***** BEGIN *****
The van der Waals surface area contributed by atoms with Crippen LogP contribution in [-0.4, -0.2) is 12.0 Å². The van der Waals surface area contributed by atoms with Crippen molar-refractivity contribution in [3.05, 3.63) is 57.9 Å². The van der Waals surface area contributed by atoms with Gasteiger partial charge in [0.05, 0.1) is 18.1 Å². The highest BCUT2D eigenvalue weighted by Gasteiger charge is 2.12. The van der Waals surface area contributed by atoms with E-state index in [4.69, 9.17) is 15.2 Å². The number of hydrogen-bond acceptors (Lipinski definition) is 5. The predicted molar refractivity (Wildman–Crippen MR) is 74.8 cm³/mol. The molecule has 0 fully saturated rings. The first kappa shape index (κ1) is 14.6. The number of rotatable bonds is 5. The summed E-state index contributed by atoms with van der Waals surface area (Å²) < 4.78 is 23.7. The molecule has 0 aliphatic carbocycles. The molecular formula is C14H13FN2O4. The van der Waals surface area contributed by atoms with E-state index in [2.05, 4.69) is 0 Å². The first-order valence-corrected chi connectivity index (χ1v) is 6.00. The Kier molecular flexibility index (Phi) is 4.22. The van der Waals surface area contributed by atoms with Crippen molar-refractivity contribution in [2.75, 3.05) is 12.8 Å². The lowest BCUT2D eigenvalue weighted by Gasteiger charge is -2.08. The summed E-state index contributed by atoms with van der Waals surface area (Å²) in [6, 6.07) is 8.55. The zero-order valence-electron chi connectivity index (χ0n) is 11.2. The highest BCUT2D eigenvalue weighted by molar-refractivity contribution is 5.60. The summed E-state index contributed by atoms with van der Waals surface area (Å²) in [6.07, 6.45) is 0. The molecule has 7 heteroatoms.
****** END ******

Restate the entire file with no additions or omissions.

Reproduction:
The van der Waals surface area contributed by atoms with Crippen LogP contribution in [-0.4, -0.2) is 12.0 Å². The van der Waals surface area contributed by atoms with Crippen molar-refractivity contribution in [3.05, 3.63) is 57.9 Å². The van der Waals surface area contributed by atoms with Gasteiger partial charge in [0.05, 0.1) is 18.1 Å². The highest BCUT2D eigenvalue weighted by Gasteiger charge is 2.12. The van der Waals surface area contributed by atoms with E-state index in [4.69, 9.17) is 15.2 Å². The number of hydrogen-bond acceptors (Lipinski definition) is 5. The predicted molar refractivity (Wildman–Crippen MR) is 74.8 cm³/mol. The molecule has 0 fully saturated rings. The first kappa shape index (κ1) is 14.6. The number of rotatable bonds is 5. The summed E-state index contributed by atoms with van der Waals surface area (Å²) < 4.78 is 23.7. The molecule has 0 aliphatic carbocycles. The molecular formula is C14H13FN2O4. The van der Waals surface area contributed by atoms with E-state index in [2.05, 4.69) is 0 Å². The first-order valence-corrected chi connectivity index (χ1v) is 6.00. The Kier molecular flexibility index (Phi) is 4.22. The van der Waals surface area contributed by atoms with Crippen molar-refractivity contribution in [2.75, 3.05) is 12.8 Å². The lowest BCUT2D eigenvalue weighted by Gasteiger charge is -2.08. The summed E-state index contributed by atoms with van der Waals surface area (Å²) in [6, 6.07) is 8.55. The zero-order valence-electron chi connectivity index (χ0n) is 11.2. The highest BCUT2D eigenvalue weighted by molar-refractivity contribution is 5.60. The summed E-state index contributed by atoms with van der Waals surface area (Å²) in [6.07, 6.45) is 0. The molecule has 7 heteroatoms.